Nowaday's, with the exception of this season, coaches play players who get into problems. They don't spend enough time to get to know a player, so they don't know if he has good character. A great example, albeit not a recent one, is Eugene Robinson. The night before Super Bowl XXXIII, Robinson won the Bart Starr award for "outstanding character and leadership both on and off the field." He solicited a prostitute that very same night. While any other person would be in jail, Robinson was allowed to play, and played awfully. His falcons lost, and he would go on to return the award. Coaches don't spend enough time evaluating the character of their players; they just want to win.
I'm disgusted that Frank Clark got invited to the Combine. If you read the police reports, his domestic dispute looked especially heinous. While he's taking personality tests, Devin Gardner is going to be working out and doing everything he can to be drafted. Devin Gardner deserved the invitation that Frank Clark got, but now has to sit at home, getting texts from Jake Ryan and Devin Funchess about the combine. Heck, Devin will probably be working out when those guys are doing drills at the combine. Guys like Devin, who have great character (most notably what he did for J.T. Barett) aren't rewarded for character. They have little chance of getting drafted, and try their hardest in their limted amount of time with scouts, but still aren't rewarded. Roger Goodell hasn't made any of this better. He promises that the NFL will represent a higher standard, and that he will try to fix these issues that we've seen in the last year, but the only thing that's come about from this are these personality tests.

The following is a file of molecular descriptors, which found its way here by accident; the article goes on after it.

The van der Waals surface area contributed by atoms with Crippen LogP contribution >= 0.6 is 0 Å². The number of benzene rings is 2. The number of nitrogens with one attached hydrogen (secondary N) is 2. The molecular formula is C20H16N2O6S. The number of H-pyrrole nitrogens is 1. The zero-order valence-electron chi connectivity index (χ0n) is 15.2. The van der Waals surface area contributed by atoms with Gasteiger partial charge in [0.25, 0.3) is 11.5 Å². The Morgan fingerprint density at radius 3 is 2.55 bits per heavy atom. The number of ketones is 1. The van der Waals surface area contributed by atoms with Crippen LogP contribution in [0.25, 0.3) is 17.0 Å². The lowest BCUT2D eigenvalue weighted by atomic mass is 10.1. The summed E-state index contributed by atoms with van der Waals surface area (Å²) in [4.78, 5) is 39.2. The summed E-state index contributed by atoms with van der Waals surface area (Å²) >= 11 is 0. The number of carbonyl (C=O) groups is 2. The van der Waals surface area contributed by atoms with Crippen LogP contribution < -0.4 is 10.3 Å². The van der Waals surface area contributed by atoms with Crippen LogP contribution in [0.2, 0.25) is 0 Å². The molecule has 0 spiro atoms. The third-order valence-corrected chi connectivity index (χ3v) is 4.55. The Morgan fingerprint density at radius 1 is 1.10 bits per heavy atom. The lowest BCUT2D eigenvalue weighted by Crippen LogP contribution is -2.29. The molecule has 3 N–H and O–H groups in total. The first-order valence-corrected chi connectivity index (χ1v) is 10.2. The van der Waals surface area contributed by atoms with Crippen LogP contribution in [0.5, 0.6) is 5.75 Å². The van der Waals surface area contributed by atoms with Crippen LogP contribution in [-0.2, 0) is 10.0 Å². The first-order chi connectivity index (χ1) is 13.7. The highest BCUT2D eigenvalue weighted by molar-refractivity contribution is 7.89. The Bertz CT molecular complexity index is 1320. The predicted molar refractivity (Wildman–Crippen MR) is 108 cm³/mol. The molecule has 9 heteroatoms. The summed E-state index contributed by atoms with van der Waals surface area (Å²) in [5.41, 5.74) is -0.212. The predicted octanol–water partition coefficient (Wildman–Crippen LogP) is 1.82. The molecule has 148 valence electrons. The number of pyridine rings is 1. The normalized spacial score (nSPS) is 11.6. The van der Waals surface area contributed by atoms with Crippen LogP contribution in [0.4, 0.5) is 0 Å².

The NFL has huge issues with character.
Hoke when the refs make a bad call against us:
Hoke when a player screws up:
Note: he used that yardstick both to measure your foot placement and splits, and to whack you when you were off by a fraction of an inch. Details man, details.
[Edit: I think some of you are taking me too literally, and are missing some of the implied humor in the extremity of the cases: there is a careful balance.
Also, there is a point that Bo managed the details in an authortarian manner, and therefore no one wanted to screw up the details so they focused on them.]
MLive spoke with Don Canham's widow and it's obvious she's not happy with what's happening at Michigan.
Recently, the widow of the “father of modern college athletics directors” has begun to add her voice to the chorus expressing concern that the powerhouse built by Canham is in jeopardy of losing its luster.
“I’m just devastated that his lifetime at the school—he was there for 50 years as a student, a coach and an athletic director—to see that his legacy is going down the drain, that’s what I’m angry about,” Margaret Canham-Keeley said.
It's worth a read to see that even Canham, who was an innovator his time, got some pushback but obviously ended up being a pioneer as an athletic director.